We live in an era where data has become the new currency. The more data you gather and analyze, the more successful you can be.

Data is a set of values that are available for reference or analysis. It is an invaluable asset for any business that wants to succeed in the modern world. Companies use data for every part of their operations: to gather information on the market, customers, and competitors and to communicate internally and externally with all relevant stakeholders.

The amount of data a company has on its operations, its customers, and influencing its decision-making can make the difference between success and failure.

Roughly 20% of commonly available data in a company is structured (clean), but the vast majority of available data remains unstructured. Both data types are helpful to a business, but we do not handle them similarly. 

So what is the difference between structured and unstructured data? And what is semi-structured data?

Let’s dive into understanding the different types of data, how they can be used, and discuss potential solutions for making the most out of all the available data.

In this article, you will learn:

  • The main difference between structured and unstructured data
  • How to structure unstructured data using AI / ML /NLP models and maximize its utility
  • Adaptive natural language processing models
  • How to classify unstructured data using a no-code NLP solution

Let’s start!

What Are the Differences Between Structured, Unstructured, and Semi-structured Data?

The main difference between structured and unstructured data is that structured data is highly organized and can be quickly processed by computers.

Structured data comes in a predefined data model. It is organized and fits into templates and spreadsheets, making it easy to analyze.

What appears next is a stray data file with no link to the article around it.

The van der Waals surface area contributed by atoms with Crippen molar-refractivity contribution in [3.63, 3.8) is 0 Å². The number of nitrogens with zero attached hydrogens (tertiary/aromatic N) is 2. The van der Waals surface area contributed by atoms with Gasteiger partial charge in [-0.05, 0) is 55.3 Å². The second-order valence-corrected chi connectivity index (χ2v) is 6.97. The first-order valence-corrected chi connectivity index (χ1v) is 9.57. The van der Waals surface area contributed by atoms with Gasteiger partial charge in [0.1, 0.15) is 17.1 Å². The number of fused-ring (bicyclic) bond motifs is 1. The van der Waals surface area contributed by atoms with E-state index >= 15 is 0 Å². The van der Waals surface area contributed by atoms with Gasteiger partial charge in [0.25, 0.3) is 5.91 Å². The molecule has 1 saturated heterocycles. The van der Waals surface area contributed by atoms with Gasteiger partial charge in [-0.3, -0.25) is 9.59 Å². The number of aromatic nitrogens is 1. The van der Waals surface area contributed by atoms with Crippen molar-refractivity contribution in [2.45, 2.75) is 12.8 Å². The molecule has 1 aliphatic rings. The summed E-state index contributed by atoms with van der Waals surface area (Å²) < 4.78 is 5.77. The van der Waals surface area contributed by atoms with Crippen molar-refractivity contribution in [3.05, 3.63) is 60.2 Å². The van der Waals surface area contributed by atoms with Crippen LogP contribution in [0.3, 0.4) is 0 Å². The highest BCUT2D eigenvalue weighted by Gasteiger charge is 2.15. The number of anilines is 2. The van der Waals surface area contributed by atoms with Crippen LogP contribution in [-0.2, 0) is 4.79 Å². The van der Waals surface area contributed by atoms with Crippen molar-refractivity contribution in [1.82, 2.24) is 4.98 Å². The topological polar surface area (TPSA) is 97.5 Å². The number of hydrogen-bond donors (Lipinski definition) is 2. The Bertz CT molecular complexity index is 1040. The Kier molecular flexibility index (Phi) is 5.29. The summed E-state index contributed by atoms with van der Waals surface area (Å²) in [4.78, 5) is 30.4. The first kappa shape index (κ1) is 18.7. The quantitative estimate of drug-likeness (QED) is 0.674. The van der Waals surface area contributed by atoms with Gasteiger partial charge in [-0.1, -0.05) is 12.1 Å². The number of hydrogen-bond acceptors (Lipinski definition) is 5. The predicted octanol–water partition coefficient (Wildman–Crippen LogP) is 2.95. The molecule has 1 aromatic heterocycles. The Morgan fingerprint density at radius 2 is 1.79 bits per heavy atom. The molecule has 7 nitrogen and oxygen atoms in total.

On the other hand, unstructured data is unorganized and difficult to process. 

Unstructured data comes in different forms. It can be text, videos, audio, and images, making it hard to analyze and use.

Then there is semi-structured data that has structured and unstructured data elements. Semi-structured data does not have a fixed schema or data model like structured data but is not entirely unorganized like unstructured data. Instead, the information is loosely organized with self-describing tags.

With everything going online and everyone on the internet, the amount of semi-structured data like web pages and email messages is growing exponentially.

Source: Lawtomated on Medium

What’s Structured Data?

Structured data is a standardized format for representing data organized into tables – columns and rows- making it easy to analyze manually or using data analytics tools. 

Structured data is a type of data that is organized in a specific way. It doesn’t have to reside in relational databases necessarily. However, historically, we store structured data in a relational database (RDBMS). 

It can consist of numbers and text, and sourcing can happen automatically or manually, as long as it’s within an RDBMS structure. BUT! We can also store it in a spreadsheet, JSON, or another structured data format. 

In terms of storage space, less storage is required for structured data than for unstructured data because it is organized and easily retrieved. 

The information within structured data is formatted and inputted into a set template with a specific design that upholds a particular structure.

It resides in relational databases or data warehouses and is easily recognizable by data analytic tools.

The content is standard. It is easily processable for computers.

Types of Structured Data

Examples of structured data include

  • Boolean data types.
  • CHAR.
  • TEXT.
  • LONGTEXT
  • INT.
  • etc.  

Structured Data Examples

There are many examples of structures. A typical example is data organized in a tabular format.

For example, customer data in a spreadsheet is structured data.

Advantages of Structured Data

The main advantages of structured data include:

  • Easily understood by machine learning algorithms- The organized and detailed format of structured data makes it easy to manipulate and pull specific data.
  • Easily understood and used by business users- Structured data can be understood and used by an average business user who has an understand of the related data topic. Business users can search through structured data sets and analyze the data manually, without the need for analytic tools or technical-heavy labor.
  • Offers more accessibility to tools- Structured data was once the only form of data available and has been used longer by business users, data analysts, computer scientists, and business leaders. Therefore, more tools are available to test, use, and analyze structured data.

Disadvantages of Structured Data